# Instability in Black Hole Vibrational Spectra

Are black holes stable when they are slightly perturbed? This question was answered 50 years ago by the physicist C. V. Vishveshwara with a numerical experiment: Vishveshwara imagined sending a wave packet toward a black hole and observing what came out [1]. He found that the scattered wave is a sum of damped sinusoids, whose frequencies and damping times are the free-vibration modes, or so-called quasinormal modes, of the black hole. The damping implies that black holes are stable—they settle back into a stationary state after being perturbed. In a new study [2], José Luis Jaramillo from the University of Bourgogne Franche-Comté, France, and colleagues ask another important question: is the black hole quasinormal mode spectrum itself stable? If the black hole environment is perturbed in a small way by, for example, a small accretion disk, will the spectrum of the black hole change by just a tiny bit or by a disproportionally large amount? The surprising answer is that the spectrum may change by a lot, meaning that it is unstable. This instability may have important implications for interpreting gravitational-wave observations and for developing models of quantum gravity.

This is not the first time that the stability of black hole spectra has been called into question. In 1996, Hans-Peter Nollert computed the black hole spectrum from the shape of its scattering potential [3]. Similar computations had been done before, but Nollert took a new approach by approximating the scattering potential in a sequence of discrete steps. The expectation was that these discretized potentials would produce similar spectra to the spectrum of the continuous potential, but curiously, it wasn’t the case. Even worse, the spectra of the discretized potentials did not converge to the spectrum of the continuous potential when the size of the steps became infinitely small.

Intrigued by Nollert’s results, other theorists studied “dirty” black holes—black holes that are surrounded by, for example, a shell of matter or a planet. Here again, they found a mismatch between the spectrum of dirty black holes and that of “clean” black holes in vacuum [4]. Reassuringly, an observer at infinity will see what we would expect based on physical intuition: in the limit where the matter shell is small and located far away from the black hole, the gravitational-wave signal emitted by the black hole approaches the damped sinusoidal response calculated by Vishveshwara [5].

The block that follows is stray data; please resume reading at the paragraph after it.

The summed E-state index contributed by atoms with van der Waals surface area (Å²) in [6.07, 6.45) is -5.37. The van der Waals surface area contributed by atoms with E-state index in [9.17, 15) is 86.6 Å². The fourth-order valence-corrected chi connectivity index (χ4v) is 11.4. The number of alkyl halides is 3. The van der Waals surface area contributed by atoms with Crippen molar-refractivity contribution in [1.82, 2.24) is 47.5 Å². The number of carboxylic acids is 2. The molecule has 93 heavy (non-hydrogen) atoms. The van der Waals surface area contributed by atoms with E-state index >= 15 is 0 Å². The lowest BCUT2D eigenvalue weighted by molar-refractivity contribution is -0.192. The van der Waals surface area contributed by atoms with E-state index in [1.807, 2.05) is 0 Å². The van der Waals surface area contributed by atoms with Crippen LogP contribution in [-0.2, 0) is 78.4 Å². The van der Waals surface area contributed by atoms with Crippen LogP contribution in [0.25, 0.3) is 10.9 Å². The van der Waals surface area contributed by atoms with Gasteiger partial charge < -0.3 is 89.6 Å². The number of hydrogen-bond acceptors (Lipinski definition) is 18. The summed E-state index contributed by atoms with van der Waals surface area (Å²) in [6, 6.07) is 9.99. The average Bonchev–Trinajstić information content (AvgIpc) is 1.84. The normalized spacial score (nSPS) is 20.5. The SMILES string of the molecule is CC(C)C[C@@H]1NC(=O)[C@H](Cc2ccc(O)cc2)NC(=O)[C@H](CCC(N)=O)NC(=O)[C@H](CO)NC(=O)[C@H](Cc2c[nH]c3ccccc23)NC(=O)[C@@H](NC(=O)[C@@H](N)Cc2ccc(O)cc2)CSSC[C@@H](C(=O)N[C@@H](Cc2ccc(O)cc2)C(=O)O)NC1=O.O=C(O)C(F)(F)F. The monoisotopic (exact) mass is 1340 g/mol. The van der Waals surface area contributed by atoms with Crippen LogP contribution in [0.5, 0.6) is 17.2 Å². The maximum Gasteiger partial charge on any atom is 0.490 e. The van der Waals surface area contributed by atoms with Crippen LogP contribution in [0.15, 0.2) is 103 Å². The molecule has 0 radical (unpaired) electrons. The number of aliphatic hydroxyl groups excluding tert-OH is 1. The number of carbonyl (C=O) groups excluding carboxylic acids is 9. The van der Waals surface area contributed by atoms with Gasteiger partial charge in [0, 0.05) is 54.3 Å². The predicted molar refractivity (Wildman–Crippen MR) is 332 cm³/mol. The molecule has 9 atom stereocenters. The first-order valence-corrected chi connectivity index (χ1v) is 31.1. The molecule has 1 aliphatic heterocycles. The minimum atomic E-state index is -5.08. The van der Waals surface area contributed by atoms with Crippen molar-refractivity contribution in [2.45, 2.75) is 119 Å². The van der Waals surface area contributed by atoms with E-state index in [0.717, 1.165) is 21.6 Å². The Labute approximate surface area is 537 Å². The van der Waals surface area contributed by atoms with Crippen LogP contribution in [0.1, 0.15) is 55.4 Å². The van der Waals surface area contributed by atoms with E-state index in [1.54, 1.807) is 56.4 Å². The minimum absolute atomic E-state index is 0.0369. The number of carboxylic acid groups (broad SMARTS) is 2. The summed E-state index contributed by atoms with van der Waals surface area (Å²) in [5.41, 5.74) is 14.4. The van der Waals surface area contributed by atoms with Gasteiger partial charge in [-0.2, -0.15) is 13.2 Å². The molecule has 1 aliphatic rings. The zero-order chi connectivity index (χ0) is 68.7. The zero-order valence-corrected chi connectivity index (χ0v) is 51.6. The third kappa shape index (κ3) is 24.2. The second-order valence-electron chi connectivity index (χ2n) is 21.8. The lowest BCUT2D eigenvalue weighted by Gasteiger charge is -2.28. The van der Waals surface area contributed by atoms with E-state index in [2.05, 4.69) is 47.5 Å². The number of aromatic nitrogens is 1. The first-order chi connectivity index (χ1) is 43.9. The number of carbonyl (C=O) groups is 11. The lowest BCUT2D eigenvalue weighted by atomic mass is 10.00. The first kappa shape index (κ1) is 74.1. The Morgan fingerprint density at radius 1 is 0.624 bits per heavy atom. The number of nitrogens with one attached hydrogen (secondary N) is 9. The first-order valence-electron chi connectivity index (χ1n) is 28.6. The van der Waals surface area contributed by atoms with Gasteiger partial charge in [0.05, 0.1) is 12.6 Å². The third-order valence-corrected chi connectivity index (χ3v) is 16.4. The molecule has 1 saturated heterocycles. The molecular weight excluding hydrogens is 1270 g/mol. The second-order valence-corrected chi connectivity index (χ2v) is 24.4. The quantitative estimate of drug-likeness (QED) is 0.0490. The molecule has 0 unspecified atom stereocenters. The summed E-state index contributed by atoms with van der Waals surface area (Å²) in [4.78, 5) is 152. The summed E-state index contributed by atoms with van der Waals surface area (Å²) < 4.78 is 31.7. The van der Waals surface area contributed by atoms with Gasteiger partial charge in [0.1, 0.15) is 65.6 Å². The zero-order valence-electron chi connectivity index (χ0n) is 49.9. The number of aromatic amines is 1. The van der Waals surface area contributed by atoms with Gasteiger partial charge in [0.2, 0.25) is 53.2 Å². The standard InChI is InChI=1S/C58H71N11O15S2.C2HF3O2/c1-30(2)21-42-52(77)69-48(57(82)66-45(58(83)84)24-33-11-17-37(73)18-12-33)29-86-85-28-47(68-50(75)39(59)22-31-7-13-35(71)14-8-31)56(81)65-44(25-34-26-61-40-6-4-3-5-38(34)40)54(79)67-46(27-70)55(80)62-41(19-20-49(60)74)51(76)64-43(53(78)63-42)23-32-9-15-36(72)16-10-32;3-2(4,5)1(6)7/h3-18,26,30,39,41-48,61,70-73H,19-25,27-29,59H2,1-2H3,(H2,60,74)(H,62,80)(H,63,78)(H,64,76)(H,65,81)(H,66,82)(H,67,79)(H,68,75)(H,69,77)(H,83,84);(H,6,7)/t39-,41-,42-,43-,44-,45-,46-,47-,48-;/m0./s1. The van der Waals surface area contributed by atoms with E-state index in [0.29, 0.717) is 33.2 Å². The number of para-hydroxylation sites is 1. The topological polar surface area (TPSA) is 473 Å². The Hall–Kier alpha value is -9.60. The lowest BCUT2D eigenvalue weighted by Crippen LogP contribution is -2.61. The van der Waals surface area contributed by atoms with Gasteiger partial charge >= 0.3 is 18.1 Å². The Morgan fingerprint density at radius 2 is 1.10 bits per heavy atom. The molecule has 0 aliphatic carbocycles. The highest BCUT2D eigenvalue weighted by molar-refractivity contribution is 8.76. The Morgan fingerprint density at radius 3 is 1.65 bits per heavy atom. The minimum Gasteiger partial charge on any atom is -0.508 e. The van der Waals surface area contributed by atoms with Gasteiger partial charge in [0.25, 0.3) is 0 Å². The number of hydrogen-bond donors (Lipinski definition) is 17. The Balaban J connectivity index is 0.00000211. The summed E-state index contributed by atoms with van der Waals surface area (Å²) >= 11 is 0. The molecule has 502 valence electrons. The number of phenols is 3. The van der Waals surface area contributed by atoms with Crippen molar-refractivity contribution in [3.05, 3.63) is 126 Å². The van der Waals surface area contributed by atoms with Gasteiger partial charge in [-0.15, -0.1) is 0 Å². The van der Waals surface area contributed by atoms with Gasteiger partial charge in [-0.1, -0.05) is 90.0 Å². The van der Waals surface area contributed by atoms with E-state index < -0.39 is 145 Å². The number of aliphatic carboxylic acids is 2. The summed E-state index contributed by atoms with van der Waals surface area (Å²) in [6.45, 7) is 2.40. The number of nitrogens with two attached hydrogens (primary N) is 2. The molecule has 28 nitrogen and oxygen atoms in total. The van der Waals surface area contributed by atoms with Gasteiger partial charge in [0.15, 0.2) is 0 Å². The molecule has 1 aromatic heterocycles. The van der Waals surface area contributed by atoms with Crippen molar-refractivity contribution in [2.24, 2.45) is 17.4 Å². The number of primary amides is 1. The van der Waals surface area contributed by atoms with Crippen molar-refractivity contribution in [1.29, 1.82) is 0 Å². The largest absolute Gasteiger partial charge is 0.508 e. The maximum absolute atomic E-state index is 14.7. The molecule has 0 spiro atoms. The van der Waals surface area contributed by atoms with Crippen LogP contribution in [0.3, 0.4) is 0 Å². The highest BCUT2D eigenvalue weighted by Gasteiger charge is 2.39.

Still, these studies have left researchers wary of the quasinormal modes of a black hole. If the black hole vibrational spectrum is highly sensitive to the presence of a planet or other forms of dirt in its environment, how can they trust that their calculations for black hole dynamics are accurate? A potential clue for resolving this issue can be found in Nollert’s analysis: the spectra of the discretized potentials are similar to the spectra of the so-called *w*-modes of neutron stars [6]. These *w*-modes—which exist in general relativity but not in Newtonian gravity—arise from a coupling between the fluid oscillations of the star and the oscillations of the spacetime.

Inspired by the similarity between quasinormal modes and *w*-modes, Jaramillo and collaborators have turned to the “pseudospectrum” approach, which offers a way to analyze spectral stability. This approach was successfully applied to understand different physical phenomena, including the onset of turbulence in fluid flows moving at high speeds. Turbulence is usually studied by linearizing the equations of fluid flow and looking for unstable modes, but in many cases, the results agree poorly with experiments. Using the pseudospectrum approach, it is possible to explain certain observations of turbulence with a linear mechanism that amplifies small perturbations within a smooth flow, even though all the perturbation modes decay monotonically [7].